At first glance that question seems simple doesn’t it? A disciple of Jesus is someone who follows Jesus. But what does that mean? What does that look like?

I think these questions really matter because if you only have a vague idea of what God is asking of you, chances are you won’t be getting where God wants you to be.

So we began to define what a disciple and the three marks of a Christ-follower by looking at two passages: Matthew 22:36-40 and Matthew 28:18-19.

And in the first passage we got the first clear glimpse into what a follower of Jesus looks like. It looks like someone who loves God. But loving God isn’t enough, because you can love God and still miss out on living like God. People who loved God caused the crusades, inquisitions, and still today spew hate. The idea of “loving God” needs definition or all sorts and manners of hate can be spewed in defense of God.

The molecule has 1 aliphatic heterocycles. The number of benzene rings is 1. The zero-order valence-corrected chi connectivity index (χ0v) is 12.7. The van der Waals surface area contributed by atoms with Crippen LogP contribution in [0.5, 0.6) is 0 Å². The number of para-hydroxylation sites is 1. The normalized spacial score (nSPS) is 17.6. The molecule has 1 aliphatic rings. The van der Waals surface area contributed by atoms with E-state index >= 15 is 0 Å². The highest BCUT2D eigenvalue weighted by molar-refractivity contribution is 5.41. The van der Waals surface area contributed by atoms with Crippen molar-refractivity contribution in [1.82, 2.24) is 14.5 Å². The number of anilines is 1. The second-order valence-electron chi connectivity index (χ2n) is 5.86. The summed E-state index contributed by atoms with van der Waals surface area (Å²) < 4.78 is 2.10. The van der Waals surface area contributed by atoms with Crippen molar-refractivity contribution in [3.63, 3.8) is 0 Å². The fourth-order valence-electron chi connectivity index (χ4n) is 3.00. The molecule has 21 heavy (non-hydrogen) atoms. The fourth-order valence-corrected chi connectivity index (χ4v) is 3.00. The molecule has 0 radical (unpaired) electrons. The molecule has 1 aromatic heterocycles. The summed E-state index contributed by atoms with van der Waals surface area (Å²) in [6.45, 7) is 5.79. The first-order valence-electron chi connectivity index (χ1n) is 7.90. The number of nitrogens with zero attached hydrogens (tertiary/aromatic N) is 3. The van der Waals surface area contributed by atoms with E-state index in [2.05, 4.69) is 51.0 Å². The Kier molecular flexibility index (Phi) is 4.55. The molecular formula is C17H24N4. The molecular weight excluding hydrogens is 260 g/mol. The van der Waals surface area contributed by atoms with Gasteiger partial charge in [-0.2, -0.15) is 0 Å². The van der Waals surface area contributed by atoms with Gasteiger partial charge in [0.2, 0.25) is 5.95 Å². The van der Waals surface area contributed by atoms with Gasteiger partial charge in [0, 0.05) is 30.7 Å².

This is why Jesus then utters a second command he says is just as important as the first. We need to love others. Loving God, necessitates loving our neighbors. Jesus gives definition for what loving God looks like, and it looks like someone who loves their neighbour.

So the first two marks of a follower of Jesus are loving God, and loving their neighbour. But those two aren’t enough, there is a third mark. Because you can end up loving God and loving others but not having a forward momentum, you can end up isolated, rather than transforming the world. We need to also hear not only the great commandment but also the great commission.

Jesus says in Matthew 28:18-19 that we need to go out and make disciples. We need to spread his love and light among the world. We need to go out and bless the nations and bless our neighbours. Part of the Christian calling isn’t just to love God, and love our neighbours, but to also actively love the world around us.

And we need to do all three: loving God, loving others, and loving the world. Because if we aren’t doing any of the these three marks of a Jesus-follower our lives will not be fully formed.